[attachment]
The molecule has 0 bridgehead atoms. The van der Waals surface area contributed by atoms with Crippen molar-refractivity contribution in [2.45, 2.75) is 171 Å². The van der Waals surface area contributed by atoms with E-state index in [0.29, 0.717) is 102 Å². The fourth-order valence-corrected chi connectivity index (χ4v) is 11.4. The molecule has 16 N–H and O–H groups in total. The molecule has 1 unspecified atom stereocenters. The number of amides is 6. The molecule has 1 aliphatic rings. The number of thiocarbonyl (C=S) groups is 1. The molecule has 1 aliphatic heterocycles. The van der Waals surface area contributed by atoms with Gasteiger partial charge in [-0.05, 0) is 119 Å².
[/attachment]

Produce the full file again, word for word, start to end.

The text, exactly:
The molecule has 0 bridgehead atoms. The van der Waals surface area contributed by atoms with Crippen molar-refractivity contribution in [2.45, 2.75) is 171 Å². The van der Waals surface area contributed by atoms with E-state index in [0.29, 0.717) is 102 Å². The fourth-order valence-corrected chi connectivity index (χ4v) is 11.4. The molecule has 16 N–H and O–H groups in total. The molecule has 1 unspecified atom stereocenters. The number of amides is 6. The molecule has 1 aliphatic rings. The number of thiocarbonyl (C=S) groups is 1. The molecule has 1 aliphatic heterocycles. The van der Waals surface area contributed by atoms with Gasteiger partial charge in [-0.05, 0) is 119 Å².